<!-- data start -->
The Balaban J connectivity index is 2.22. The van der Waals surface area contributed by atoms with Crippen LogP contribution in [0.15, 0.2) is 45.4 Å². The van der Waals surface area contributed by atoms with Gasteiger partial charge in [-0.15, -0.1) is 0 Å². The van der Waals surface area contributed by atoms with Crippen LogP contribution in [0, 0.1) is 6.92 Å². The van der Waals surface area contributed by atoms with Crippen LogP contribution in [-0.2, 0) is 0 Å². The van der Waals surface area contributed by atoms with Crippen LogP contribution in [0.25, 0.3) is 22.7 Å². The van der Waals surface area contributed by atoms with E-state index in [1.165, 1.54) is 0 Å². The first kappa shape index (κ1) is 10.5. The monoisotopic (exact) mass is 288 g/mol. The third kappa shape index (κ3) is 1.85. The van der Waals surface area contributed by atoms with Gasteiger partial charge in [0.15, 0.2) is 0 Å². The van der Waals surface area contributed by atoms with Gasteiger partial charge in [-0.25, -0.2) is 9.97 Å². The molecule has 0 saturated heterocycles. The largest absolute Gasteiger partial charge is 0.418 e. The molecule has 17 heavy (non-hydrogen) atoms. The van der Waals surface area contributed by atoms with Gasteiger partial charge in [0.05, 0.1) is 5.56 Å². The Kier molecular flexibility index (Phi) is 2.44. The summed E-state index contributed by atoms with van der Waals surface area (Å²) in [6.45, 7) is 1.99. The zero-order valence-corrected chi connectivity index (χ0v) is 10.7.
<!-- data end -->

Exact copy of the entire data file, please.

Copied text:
The Balaban J connectivity index is 2.22. The van der Waals surface area contributed by atoms with Crippen LogP contribution in [0.15, 0.2) is 45.4 Å². The van der Waals surface area contributed by atoms with Gasteiger partial charge in [-0.15, -0.1) is 0 Å². The van der Waals surface area contributed by atoms with Crippen LogP contribution in [0, 0.1) is 6.92 Å². The van der Waals surface area contributed by atoms with Crippen LogP contribution in [-0.2, 0) is 0 Å². The van der Waals surface area contributed by atoms with Crippen LogP contribution in [0.25, 0.3) is 22.7 Å². The van der Waals surface area contributed by atoms with E-state index in [1.165, 1.54) is 0 Å². The first kappa shape index (κ1) is 10.5. The monoisotopic (exact) mass is 288 g/mol. The third kappa shape index (κ3) is 1.85. The van der Waals surface area contributed by atoms with Gasteiger partial charge in [0.15, 0.2) is 0 Å². The van der Waals surface area contributed by atoms with Gasteiger partial charge in [-0.25, -0.2) is 9.97 Å². The molecule has 0 saturated heterocycles. The largest absolute Gasteiger partial charge is 0.418 e. The molecule has 17 heavy (non-hydrogen) atoms. The van der Waals surface area contributed by atoms with Gasteiger partial charge in [0.05, 0.1) is 5.56 Å². The Kier molecular flexibility index (Phi) is 2.44. The summed E-state index contributed by atoms with van der Waals surface area (Å²) in [6.45, 7) is 1.99. The zero-order valence-corrected chi connectivity index (χ0v) is 10.7.